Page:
Bernstein Research’s Toni Sacconaghi has a price target of $725 as well as an Outperform rating on Apple (NASDAQ:AAPL), but the analyst is not ruling out the stock dropping lower than its current $430 mark. Sacconaghi told CNBC in an interview on Tuesday that Apple’s movement — either up or down — will depend on the company’s next step in terms of dividends and product announcements.
“In the short term, Apple is at an interesting inflation point,” he said, according to Barron’s. “Investors are clamoring for Apple to return more cash. They have created an expectation they could return materially more cash. If they do, the stock could move up by $40 or $50. If there’s no incremental cash return before the earnings report in April, or if it’s only modestly higher, I think you see the stock trading lower.”
The analyst added that further danger could come from lower guidance from the company for the June quarter. “The numbers for the June quarter are too high, and so the specter of guidance that might come in lower could push the stock below $400,” he said. “The stock’s very inexpensively valued and an exceptional value for long-term investors. But it is still owned mostly by growth investors, and they need to see new product, and incremental upside for revenue.”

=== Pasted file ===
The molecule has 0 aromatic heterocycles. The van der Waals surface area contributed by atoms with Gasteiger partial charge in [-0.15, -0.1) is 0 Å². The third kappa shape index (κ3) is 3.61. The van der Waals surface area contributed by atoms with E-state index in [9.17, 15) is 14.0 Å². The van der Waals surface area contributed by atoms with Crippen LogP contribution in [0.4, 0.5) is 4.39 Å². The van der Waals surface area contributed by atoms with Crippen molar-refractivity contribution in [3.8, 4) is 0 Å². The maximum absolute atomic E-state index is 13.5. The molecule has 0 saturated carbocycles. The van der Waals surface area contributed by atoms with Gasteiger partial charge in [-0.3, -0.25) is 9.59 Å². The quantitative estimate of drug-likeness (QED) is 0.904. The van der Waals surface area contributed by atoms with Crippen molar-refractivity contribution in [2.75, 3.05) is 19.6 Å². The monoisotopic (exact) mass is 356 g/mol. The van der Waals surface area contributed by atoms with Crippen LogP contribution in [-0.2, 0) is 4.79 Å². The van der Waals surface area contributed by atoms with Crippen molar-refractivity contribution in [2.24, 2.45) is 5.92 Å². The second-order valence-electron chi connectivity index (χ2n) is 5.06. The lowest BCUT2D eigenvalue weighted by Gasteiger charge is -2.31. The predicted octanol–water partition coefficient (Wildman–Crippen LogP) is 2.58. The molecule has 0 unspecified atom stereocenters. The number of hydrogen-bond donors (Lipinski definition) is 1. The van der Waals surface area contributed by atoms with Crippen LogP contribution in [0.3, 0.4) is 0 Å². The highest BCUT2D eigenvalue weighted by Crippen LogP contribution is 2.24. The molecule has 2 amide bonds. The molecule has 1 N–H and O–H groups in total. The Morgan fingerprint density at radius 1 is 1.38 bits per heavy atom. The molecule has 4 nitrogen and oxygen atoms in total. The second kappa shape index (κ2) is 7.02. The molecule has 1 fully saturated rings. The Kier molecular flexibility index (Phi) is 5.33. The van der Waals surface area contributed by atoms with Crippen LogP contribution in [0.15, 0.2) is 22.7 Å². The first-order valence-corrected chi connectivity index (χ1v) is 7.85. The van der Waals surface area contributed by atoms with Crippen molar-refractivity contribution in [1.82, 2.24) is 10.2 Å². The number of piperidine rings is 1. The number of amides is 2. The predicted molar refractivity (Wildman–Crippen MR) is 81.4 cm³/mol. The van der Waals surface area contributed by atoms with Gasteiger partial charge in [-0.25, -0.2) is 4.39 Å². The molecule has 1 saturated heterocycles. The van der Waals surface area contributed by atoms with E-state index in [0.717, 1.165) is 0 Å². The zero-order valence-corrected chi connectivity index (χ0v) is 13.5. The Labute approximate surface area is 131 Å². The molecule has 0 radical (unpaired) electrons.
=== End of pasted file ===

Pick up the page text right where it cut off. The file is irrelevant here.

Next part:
That upside may come from adding new wireless carriers or launching a “converged device” that combined the form and function of a tablet with a notebook.
“That would create a lot of excitement because it would renew prospects for growth,” he added. “Right now, their principal products, at the high end of the smartphone market, are facing maturing product cycles.”
However, he stressed that the Apple stock’s fate was in its own hands and not dependent on Google’s (NASDAQ:GOOG) next move, like some suggest.
“I think Apple announcements often carry more than the average weight,” he said. “You have to remember that 60 percent to 70 percent of profit for Apple comes from one product, the iPhone. And so clearly a major announcement, such as new carriers for the iPhone, or a lower-priced iPhone, could meaningfully turn the tide for Apple.”
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